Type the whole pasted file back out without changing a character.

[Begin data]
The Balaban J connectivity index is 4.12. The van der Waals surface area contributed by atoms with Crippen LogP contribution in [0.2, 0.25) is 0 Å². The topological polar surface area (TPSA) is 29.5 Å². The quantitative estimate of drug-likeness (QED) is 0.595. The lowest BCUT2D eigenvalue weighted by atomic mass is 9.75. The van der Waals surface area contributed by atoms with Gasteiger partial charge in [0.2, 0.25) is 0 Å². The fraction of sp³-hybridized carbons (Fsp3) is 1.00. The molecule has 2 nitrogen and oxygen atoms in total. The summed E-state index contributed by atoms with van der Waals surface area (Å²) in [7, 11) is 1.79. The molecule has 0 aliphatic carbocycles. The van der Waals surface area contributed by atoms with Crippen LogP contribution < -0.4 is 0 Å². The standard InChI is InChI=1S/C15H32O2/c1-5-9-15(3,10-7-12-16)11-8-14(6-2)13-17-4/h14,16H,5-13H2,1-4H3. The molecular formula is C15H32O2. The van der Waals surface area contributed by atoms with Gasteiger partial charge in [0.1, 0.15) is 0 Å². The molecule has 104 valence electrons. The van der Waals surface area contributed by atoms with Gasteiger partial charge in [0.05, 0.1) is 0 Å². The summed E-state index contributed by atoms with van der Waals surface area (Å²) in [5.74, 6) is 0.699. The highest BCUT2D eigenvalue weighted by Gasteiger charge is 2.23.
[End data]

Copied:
The Balaban J connectivity index is 4.12. The van der Waals surface area contributed by atoms with Crippen LogP contribution in [0.2, 0.25) is 0 Å². The topological polar surface area (TPSA) is 29.5 Å². The quantitative estimate of drug-likeness (QED) is 0.595. The lowest BCUT2D eigenvalue weighted by atomic mass is 9.75. The van der Waals surface area contributed by atoms with Gasteiger partial charge in [0.2, 0.25) is 0 Å². The fraction of sp³-hybridized carbons (Fsp3) is 1.00. The molecule has 2 nitrogen and oxygen atoms in total. The summed E-state index contributed by atoms with van der Waals surface area (Å²) in [7, 11) is 1.79. The molecule has 0 aliphatic carbocycles. The van der Waals surface area contributed by atoms with Crippen LogP contribution < -0.4 is 0 Å². The standard InChI is InChI=1S/C15H32O2/c1-5-9-15(3,10-7-12-16)11-8-14(6-2)13-17-4/h14,16H,5-13H2,1-4H3. The molecular formula is C15H32O2. The van der Waals surface area contributed by atoms with Gasteiger partial charge in [0.1, 0.15) is 0 Å². The molecule has 104 valence electrons. The van der Waals surface area contributed by atoms with Gasteiger partial charge in [0.05, 0.1) is 0 Å². The summed E-state index contributed by atoms with van der Waals surface area (Å²) in [5.74, 6) is 0.699. The highest BCUT2D eigenvalue weighted by Gasteiger charge is 2.23.